Holding that the defendants were a retail establishment, notwithstanding the Department of Labor’s regulations stating otherwise, the court reasoned:
Whether Defendants were exempt under Section 207(i) thus turns on whether they were “an establishment 75 percentum of whose annual dollar volume of sales of goods or services (or of both) is not for resale and is recognized as retail sales or services in the particular industry.” 29 U.S.C. § 213(a)(2). According to Department of Labor regulations, a retail or service establishment must have a “retail concept.” 29 C.F.R. § 779.316 (2005). Section 318 of the regulations describes the “characteristics and examples” of retail or service establishments:
Typically a retail or service establishment is one which sells goods or services to the general public. It serves the everyday needs of the community in which it is located. The retail or service establishment performs a function in the business organization of the Nation which is at the very end of the stream of distribution, disposing in small quantities of the products and skills of such organization and does not take part in the manufacturing process.
Such an establishment sells to the general public its food and drink. It sells to such public its clothing and its furniture, its automobiles, its radios and refrigerators, its coal and its lumber, and other goods, and performs incidental services on such goods when necessary. It provides the general public its repair services and other services for the comfort and convenience of such public in the course of its daily living. 29 C.F.R. § 779.318. Section 317 of the regulations provide a “partial list of establishments lacking ‘retail concept’ ” which includes, among over one hundred other examples, “tax services.” 29 C.F.R. § 779.317.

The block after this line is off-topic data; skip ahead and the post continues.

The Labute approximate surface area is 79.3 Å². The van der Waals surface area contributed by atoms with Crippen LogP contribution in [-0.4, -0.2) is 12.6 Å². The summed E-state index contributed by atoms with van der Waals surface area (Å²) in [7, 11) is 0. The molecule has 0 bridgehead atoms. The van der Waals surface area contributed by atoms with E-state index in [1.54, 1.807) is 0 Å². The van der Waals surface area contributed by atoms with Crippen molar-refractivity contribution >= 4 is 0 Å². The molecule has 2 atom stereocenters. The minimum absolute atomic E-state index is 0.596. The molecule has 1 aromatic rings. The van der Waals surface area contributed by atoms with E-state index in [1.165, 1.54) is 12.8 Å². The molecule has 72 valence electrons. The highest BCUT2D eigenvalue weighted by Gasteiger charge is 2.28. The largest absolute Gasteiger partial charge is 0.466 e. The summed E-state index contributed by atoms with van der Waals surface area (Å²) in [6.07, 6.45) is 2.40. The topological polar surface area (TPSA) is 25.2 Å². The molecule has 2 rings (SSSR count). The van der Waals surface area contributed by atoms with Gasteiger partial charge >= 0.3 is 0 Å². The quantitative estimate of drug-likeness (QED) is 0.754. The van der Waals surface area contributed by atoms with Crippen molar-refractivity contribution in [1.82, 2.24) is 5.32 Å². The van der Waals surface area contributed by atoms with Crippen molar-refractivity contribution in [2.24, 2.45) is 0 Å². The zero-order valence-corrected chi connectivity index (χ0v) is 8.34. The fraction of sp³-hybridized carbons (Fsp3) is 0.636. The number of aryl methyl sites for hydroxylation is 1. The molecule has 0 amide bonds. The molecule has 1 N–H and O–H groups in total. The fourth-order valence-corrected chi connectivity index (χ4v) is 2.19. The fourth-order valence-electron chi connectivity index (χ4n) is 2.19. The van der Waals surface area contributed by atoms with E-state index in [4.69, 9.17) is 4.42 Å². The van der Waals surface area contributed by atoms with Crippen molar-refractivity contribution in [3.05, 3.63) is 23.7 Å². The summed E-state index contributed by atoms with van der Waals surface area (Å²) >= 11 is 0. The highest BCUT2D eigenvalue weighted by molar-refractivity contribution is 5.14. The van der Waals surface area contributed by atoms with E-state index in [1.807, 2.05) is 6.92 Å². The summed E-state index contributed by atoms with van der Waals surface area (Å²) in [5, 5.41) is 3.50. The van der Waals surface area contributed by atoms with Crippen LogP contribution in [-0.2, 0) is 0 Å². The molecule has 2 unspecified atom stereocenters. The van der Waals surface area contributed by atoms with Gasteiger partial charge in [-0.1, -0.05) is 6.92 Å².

Plaintiffs do not dispute that Defendants sold more than 75 per cent of their products directly to the consumer. Instead, Plaintiffs insist that the Department of Labor regulations, which expressly define “tax services” companies as lacking a retail component, are determinative. See Doc. 60, 61, 63. Defendants contend both that they were not a “tax services” establishment and that Section 779.317 therefore does not apply and that Fifth Circuit precedent holds that the Department of Labor’s list of non-retail establishments is not determinative. Doc. 64.
The Defendants are correct that the Fifth Circuit has declined to follow strictly the Department of Labor’s list. See Rachal v. Allen, 376 F.2d 999 (5th Cir.1967) (rejecting Secretary of Labor’s position that a fixed base aeronautics operator’s business has no retail concept merely because it is part of an industry, namely, the air transportation industry, that Section 779.317 lists as lacking a retail concept). “There is no magic in placing a business in a category and then asserting that since it is in that category, it is like all businesses with which it has been placed.” Id. at 1003. In Rachal, the Fifth Circuit rejected the Secretary of Labor’s argument that because a fixed-base operator engaged in servicing and selling aircraft at airports was in the air transportation industry, and because the Secretary had made a determination in Section 779.317 that the air transportation industry lacked a retail concept, a fixed base operator necessarily lacked a retail concept: